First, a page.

C: Mark the board using a marking gauge

    C

    First, with a pencil and a combination square, I mark the soffit boards where I need to cut. Then I cut off the deteriorated end of the board [B] and examine the pieces closely to determine if there is more deterioration to remove, in which case, I mark a new joint a few inches along, cut it off, and repeat the process until I hit structurally sound wood.

    3. Design and lay out the joint

    Now that I know the conditions of the board in detail, I can design an effective joint. Here, I’ll use a 3″-long half-lap joint. I lay out the joint with a pencil, combination square and marking gauge (as in Step 2). I mark the shoulder of the lap 3″ back from the end of the board, using the square to make it 90 degrees to the edge of the board. Then, I set the marking gauge for half the thickness of the board and mark the cheek of the joint [C] on the end of the board.

    D: Split away waste from shoulder board

    D

    4. Cut and shape the joint

    Next, I cut the shoulder. The depth of this cut extends only halfway through the board. I like to use a Fein multi-tool fitted with a saw blade, which goes a bit slow, but gives me more control for these tricky cuts. Working with a mallet and sharp chisel, I split away the waste [D] and pare down the surface of the cheek until it is nice and flat.

    5. Create the replacement part

    E: Lay out the new board

    E

    In the shop, I make the replacement part using the old board end as a pattern. The original soffits are made of heartwood Eastern white pine, so I select a board of the same.

    At the end of the boards, I match the annual growth ring pattern so the new board will expand and shrink with changes in moisture content, as the old one did. This will help the joint be more stable and last longer. I trace around the old board [E] to set the shape of the new part, allowing an additional 3″ in length for the lap joint and avoiding defects like knots. Then I shape the part, cutting to the layout marks and overlap depth with a handsaw, hand plane, chisel, and mallet.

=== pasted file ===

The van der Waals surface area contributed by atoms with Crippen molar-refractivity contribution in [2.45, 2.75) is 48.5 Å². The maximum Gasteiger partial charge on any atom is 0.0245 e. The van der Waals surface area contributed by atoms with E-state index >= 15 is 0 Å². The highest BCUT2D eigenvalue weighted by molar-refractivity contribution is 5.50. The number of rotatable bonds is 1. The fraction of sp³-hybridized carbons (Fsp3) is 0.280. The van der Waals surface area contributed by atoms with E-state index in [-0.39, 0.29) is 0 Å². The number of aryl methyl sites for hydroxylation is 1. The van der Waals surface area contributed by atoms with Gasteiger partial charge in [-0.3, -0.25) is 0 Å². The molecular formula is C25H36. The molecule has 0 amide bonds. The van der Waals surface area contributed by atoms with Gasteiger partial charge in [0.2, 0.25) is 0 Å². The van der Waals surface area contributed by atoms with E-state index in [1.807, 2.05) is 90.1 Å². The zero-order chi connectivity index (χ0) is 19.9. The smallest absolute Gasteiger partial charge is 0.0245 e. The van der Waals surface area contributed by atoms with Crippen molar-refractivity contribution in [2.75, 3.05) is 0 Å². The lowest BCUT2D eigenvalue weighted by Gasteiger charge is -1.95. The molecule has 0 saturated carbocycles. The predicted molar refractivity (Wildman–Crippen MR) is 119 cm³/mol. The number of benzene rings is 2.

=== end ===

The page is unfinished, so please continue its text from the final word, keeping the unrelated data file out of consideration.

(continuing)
6. Assemble the repair

    Back up on the scaffold, I check the part in place, trim it to fit, and drill shank holes in the new part for screws to hold the joint together. Then I glue it into place with an epoxy adhesive. (Any flexible weatherproof adhesive will work.) After spreading the adhesive, I set the part in place and drive in the screws [F] to hold it tight until the adhesive cures.

    F: Install the new board

    F

    7. Sand and finish

    A light sanding completes the wood lap-joint splice repair, and it’s ready to be painted.

    John Leeke is still working on his barn in Portland, Maine; his wife hopes he’ll finish it one of these years. More details of this repair, the rest of the barn project, and other carpentry solutions can be found on his web site.

    Published in: Old-House Journal May/June 2008

    { 1 comment }

    Lois Belanger June 15, 2014 at 11:46 am

    I need to replace all the soffit boards, it was plywood and I don’t want to use plywood, what kind of wood should I use? thank you